Wednesday, March 20, 2013

System Programming: From Exciting World of Linux to (exciting ??) World of Windows

I was a Linux lover for a long time and used to do everything on Linux in my university academic works and research works back in Sri Lanka. However after moving to my new university, things changed so rapidly. Our research group is working mostly on Windows platform and therefore it is better for me to work on Windows just like others. In this way it's easier to work together.

So, now I'm running on Windows 7. Initially it wasn't easy for me to adapt but now I'm feeling comfortable on Windows. In this very first semester there is a course on System Programming on Windows. Well, I have done so much system programming on Linux but Windows is new to me. So, I decided to take the course and see.

In this course we are using the same C compiler which comes bundled with MS Visual Studio but without using the high-level application frameworks we are writing codes directly using Windows API. This way we get the understanding about the internal architecture and functionality of Windows OS.

Here's how we create a new copy of a file using Windows API. Of course I have used some standard C library functions (i.e- printf() ) inside the code but if we want we can write those functionality also using much lower Windows API.

1:  /* Basic cp file copy program                */  
2:  /* cpW file1 file2: Copy file1 to file2           */  
3:  #include <windows.h> /* Always required for Windows */  
4:  #include <stdio.h>  
5:  #define BUF_SIZE 256 /* Increase for faster copy */  
6:  int main(int argc, LPTSTR argv [])  
7:  {  
8:       HANDLE hIn, hOut; /* Input and output handles */  
9:       DWORD nIn, nOut; /* Number bytes transferred */  
10:       CHAR Buffer[BUF_SIZE];  
11:       if (argc != 3) {  
12:            printf ("Usage: cp file1 file2\n");  
13:            return 1;  
14:  }  
15:  /* Create handles for reading and writing. Many     */  
16:  /*     default values are used                */  
17:  hIn = CreateFile (argv[1], GENERIC_READ, 0, NULL,  
19:  if (hIn == INVALID_HANDLE_VALUE) {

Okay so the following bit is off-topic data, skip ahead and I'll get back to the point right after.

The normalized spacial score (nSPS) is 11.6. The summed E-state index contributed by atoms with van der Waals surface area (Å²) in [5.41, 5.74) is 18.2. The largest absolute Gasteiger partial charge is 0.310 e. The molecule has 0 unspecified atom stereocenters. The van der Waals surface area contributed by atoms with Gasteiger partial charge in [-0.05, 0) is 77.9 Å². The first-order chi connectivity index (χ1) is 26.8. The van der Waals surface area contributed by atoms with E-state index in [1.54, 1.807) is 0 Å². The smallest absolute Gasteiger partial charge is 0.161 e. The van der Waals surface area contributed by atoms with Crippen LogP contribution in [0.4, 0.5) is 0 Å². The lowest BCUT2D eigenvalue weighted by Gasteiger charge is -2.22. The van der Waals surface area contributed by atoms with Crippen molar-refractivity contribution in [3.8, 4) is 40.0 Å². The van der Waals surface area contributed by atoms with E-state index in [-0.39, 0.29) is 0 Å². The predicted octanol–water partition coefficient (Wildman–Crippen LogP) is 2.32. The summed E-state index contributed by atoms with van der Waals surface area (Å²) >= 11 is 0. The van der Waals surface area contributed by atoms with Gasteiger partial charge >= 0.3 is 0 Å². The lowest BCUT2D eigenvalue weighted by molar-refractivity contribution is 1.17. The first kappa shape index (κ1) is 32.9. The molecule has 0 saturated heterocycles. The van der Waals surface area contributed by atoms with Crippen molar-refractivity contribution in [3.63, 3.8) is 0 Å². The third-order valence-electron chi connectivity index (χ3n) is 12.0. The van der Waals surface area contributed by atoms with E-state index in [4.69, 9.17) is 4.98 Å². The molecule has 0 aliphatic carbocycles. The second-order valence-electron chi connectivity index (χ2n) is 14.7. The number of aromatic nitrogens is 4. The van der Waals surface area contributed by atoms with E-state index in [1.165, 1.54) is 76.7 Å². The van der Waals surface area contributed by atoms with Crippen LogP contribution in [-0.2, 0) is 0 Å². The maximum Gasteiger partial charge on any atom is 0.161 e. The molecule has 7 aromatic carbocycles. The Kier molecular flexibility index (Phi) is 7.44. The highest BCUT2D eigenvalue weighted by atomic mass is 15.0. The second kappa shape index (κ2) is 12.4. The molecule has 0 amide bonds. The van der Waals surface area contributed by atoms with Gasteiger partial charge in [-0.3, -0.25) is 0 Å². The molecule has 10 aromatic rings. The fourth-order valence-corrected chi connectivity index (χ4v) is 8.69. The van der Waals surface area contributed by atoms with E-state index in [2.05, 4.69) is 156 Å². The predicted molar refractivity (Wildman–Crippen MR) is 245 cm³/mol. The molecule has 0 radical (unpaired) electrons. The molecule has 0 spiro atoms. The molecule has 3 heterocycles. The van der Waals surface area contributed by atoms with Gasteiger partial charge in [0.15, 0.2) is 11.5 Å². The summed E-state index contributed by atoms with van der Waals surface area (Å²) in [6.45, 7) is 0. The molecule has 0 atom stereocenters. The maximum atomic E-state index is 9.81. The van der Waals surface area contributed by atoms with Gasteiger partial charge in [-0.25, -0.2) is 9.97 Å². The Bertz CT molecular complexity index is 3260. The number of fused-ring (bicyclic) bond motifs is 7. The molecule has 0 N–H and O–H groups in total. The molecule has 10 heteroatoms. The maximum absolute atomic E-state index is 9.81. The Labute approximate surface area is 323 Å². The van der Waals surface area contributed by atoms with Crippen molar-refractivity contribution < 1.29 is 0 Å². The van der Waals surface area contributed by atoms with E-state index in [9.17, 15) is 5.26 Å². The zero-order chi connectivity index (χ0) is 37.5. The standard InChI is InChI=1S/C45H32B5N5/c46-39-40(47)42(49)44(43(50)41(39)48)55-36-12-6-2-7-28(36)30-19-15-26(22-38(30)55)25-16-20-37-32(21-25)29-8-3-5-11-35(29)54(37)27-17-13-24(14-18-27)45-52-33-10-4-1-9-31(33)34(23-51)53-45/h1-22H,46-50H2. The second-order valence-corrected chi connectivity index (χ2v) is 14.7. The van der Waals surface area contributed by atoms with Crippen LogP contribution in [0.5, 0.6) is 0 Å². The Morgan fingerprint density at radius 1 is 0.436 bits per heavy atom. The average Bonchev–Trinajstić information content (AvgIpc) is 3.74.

20:       printf ("Cannot open input file\n");  
21:       return 2;  
22:  }  
23:  hOut = CreateFile (argv[2], GENERIC_WRITE, 0, NULL,  
25:  if (hOut == INVALID_HANDLE_VALUE) {  
26:       printf ("Cannot open output file\n");  
27:       return 3;  
28:  }  
29:  /*     Input and output file handles are open.     */  
30:  /*     Copy file. Note end-of-file detection      */  
31:  while (ReadFile (hIn, Buffer, BUF_SIZE,     &nIn, NULL) && nIn > 0)  
32:       WriteFile (hOut, Buffer, nIn, &nOut, NULL);  
33:  /*     Deallocate resources, such as open handles */  
34:       CloseHandle (hIn); CloseHandle (hOut);  
35:       return 0;  
36:  }  

Save this file as cpW.c in somewhere in your home directory. Additionally create a text file (eg- file1.txt) in the same place with some content. Open the Visual Studio command prompt and go to the place where these files are saved. Issue the following command to compile the program.

               cl cpW.c

Now there should be a file as cpW.exe in that directory. You can use that executable to create a new copy of our text file. Let's do that by using following way.

               cpW file1.txt file2.txt

Now you will find the new text file file2.txt in the same directory with the same content of the first file. This is the very first program I had to write using Windows API. More interesting things will come ahead of time.

I will write those new things I learn on Windows API in the future.

No comments:

Post a Comment